Chicago’s production stars Miguel Cervantes (alternating with Joseph Morales, at select performances) in the role of Alexander Hamilton. The actor was last seen on Broadway in shows like “If/Then” and “American Idiot.” As with many of his cast-mates, this actor’s sincere likability, combined with a talent for wrapping his lips around so many words, especially given the tempo and speed of the rap songs, propels him to star status. Cervantes’ rendition of the title song and “My Shot” are especially terrific. The marvelous Joshua Henry, outstanding in Broadway’s “Scottsboro Boys,” “Violet” and “Shuffle Along,” rocks the stage as Aaron Burr. Among the songs he electrifies are “The Room Where It Happens,” “Your Obedient Servant” and “The World Was Wide Enough.”
The lovely, stylish, wealthy Schuyler sisters are portrayed by Tony Award-winning actress Karen Olivo (“West Side Story”), as Angelica, Samantha Marie Ware (“The Book of Mormon”) as Peggy, and the beautiful “American Idol” finalist, Ari Afsar as Eliza, who would become the future Mrs. Hamilton. Ms. Afsar’s duets “Satisfied” and “Who Lives, Who Dies, Who Tells Your Story” are beautiful, but nothing comes close to her heartfelt solo, “Burn.” Alexander Gemignani, such a standout in Broadway’s revival of “Sweeney Todd,” as well as in the recent “Violet” and “Chicago,” is magnificent and hilarious as King George III. His delightful solos include “You’ll Be Back,” “What Comes Next?” and “I Know Him.” Jonathan Kirkland is powerful as George Washington, Chris De’Sean Lee is very funny and verbose as both Lafayette and Thomas Jefferson and Jose Ramos is earnest and touching as both John Laurens and Hamilton’s young son, Philip. And Wallace Smith is smooth and sophisticated as James Madison, as well as the aggressive Hercules Mulligan.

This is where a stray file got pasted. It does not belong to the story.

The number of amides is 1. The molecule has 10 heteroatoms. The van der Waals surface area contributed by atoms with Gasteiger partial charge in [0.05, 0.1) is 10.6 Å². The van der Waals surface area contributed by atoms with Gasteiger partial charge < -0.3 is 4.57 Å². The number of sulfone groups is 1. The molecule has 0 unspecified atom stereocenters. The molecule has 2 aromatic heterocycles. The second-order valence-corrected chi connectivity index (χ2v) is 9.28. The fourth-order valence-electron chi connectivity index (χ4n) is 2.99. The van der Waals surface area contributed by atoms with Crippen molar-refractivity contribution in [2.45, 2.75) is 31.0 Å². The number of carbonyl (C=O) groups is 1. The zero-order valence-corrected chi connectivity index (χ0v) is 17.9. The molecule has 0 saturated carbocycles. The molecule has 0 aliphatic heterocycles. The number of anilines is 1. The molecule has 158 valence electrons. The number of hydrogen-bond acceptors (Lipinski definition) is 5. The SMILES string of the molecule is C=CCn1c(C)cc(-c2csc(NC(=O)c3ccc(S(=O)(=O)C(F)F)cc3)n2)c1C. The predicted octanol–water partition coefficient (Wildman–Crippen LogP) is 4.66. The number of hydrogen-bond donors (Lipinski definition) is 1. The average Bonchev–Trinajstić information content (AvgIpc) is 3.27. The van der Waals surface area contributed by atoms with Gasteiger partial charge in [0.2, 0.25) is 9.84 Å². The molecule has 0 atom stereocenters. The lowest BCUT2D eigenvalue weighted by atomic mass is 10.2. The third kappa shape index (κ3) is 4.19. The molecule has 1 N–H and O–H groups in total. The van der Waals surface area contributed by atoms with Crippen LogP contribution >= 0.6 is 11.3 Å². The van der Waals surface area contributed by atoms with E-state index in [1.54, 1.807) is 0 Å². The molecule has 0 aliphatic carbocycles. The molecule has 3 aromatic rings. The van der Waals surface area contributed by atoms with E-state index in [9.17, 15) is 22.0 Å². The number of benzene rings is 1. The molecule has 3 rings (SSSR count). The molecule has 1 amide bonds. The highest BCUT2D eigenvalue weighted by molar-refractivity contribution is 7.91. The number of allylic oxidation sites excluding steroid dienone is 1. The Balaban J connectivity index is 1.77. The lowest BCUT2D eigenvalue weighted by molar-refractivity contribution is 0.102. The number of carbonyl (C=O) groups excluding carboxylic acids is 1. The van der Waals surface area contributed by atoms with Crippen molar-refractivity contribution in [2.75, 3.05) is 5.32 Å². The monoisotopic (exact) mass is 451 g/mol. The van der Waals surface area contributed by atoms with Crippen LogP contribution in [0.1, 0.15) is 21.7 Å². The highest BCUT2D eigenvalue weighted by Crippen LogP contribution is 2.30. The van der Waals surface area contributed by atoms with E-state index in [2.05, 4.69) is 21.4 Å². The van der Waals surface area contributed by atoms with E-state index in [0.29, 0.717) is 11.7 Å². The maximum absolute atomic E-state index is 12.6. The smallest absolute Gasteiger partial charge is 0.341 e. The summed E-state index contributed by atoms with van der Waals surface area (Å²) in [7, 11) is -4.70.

Backed by an ensemble of gifted, athletic dancer/singers, Thomas Kail’s Chicago production is clear-cut, crisp, classy and very smart. Most of all it’s entertaining and bridges all generations with its brilliance. It brings the best of Lin-Manuel Miranda’s Broadway production to the Windy City and elevates it even higher. There’s not a wrong note, nor a misguided move in this exciting, energized musical. Each performance is a star-making turn and will bring history to life in this very human story of a man with hopes, dreams and lofty ambitions. Audiences who are patient enough to wait for tickets to become available will be supremely rewarded for the time they’ll ultimately spend in the room where it happens.
Reviewed by Colin Douglas
Presented September 27-September 17, 2017 (and may be extended beyond that date) by Broadway in Chicago at the PrivateBank Theatre, 18 W. Monroe, Chicago.
Tickets are available at all Broadway in Chicago box offices, at all Ticketmaster locations, by calling the Chicago Ticket Line at 800-775-2000 or by going to www.BroadwayInChicago.com.
Additional information about this and other area productions can be found by visiting www.theatreinchicago.com.